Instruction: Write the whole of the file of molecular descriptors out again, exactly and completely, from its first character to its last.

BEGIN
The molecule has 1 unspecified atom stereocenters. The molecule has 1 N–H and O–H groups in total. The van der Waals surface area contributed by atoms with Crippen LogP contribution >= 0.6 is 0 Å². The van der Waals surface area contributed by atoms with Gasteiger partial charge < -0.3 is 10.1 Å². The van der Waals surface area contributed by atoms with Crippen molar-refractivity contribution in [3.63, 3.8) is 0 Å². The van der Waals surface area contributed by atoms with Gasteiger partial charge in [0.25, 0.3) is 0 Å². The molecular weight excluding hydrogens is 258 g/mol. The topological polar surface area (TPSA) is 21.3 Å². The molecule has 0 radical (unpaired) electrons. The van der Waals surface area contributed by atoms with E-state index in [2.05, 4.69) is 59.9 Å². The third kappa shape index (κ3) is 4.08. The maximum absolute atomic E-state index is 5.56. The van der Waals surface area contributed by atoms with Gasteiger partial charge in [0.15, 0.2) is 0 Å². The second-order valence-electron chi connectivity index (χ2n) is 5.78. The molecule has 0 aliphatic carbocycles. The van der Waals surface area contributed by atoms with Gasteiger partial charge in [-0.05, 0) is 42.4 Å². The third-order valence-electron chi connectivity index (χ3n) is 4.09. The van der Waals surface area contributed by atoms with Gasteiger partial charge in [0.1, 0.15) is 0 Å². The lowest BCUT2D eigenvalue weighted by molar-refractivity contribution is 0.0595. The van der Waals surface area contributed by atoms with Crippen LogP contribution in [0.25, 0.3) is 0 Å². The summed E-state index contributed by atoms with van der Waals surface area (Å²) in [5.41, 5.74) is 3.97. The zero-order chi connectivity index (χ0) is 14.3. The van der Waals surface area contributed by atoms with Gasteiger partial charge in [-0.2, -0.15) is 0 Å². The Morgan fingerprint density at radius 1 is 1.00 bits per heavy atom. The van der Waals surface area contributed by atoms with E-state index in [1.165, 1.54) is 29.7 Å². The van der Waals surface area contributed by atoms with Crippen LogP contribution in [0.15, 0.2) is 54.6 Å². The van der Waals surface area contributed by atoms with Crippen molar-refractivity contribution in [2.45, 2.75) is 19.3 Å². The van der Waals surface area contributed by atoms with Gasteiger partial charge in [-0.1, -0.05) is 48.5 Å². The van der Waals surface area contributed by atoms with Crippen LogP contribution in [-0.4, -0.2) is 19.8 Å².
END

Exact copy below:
The molecule has 1 unspecified atom stereocenters. The molecule has 1 N–H and O–H groups in total. The van der Waals surface area contributed by atoms with Crippen LogP contribution >= 0.6 is 0 Å². The van der Waals surface area contributed by atoms with Gasteiger partial charge < -0.3 is 10.1 Å². The van der Waals surface area contributed by atoms with Crippen molar-refractivity contribution in [3.63, 3.8) is 0 Å². The van der Waals surface area contributed by atoms with Gasteiger partial charge in [0.25, 0.3) is 0 Å². The molecular weight excluding hydrogens is 258 g/mol. The topological polar surface area (TPSA) is 21.3 Å². The molecule has 0 radical (unpaired) electrons. The van der Waals surface area contributed by atoms with E-state index in [2.05, 4.69) is 59.9 Å². The third kappa shape index (κ3) is 4.08. The maximum absolute atomic E-state index is 5.56. The van der Waals surface area contributed by atoms with Gasteiger partial charge in [0.15, 0.2) is 0 Å². The second-order valence-electron chi connectivity index (χ2n) is 5.78. The molecule has 0 aliphatic carbocycles. The van der Waals surface area contributed by atoms with Gasteiger partial charge in [-0.05, 0) is 42.4 Å². The third-order valence-electron chi connectivity index (χ3n) is 4.09. The van der Waals surface area contributed by atoms with Gasteiger partial charge in [0.1, 0.15) is 0 Å². The lowest BCUT2D eigenvalue weighted by molar-refractivity contribution is 0.0595. The van der Waals surface area contributed by atoms with Crippen LogP contribution in [0.25, 0.3) is 0 Å². The summed E-state index contributed by atoms with van der Waals surface area (Å²) in [5.41, 5.74) is 3.97. The zero-order chi connectivity index (χ0) is 14.3. The van der Waals surface area contributed by atoms with Gasteiger partial charge in [-0.2, -0.15) is 0 Å². The Morgan fingerprint density at radius 1 is 1.00 bits per heavy atom. The van der Waals surface area contributed by atoms with E-state index in [1.165, 1.54) is 29.7 Å². The van der Waals surface area contributed by atoms with Crippen LogP contribution in [0.15, 0.2) is 54.6 Å². The van der Waals surface area contributed by atoms with Crippen molar-refractivity contribution in [2.45, 2.75) is 19.3 Å². The van der Waals surface area contributed by atoms with Gasteiger partial charge in [-0.1, -0.05) is 48.5 Å². The van der Waals surface area contributed by atoms with Crippen LogP contribution in [-0.4, -0.2) is 19.8 Å².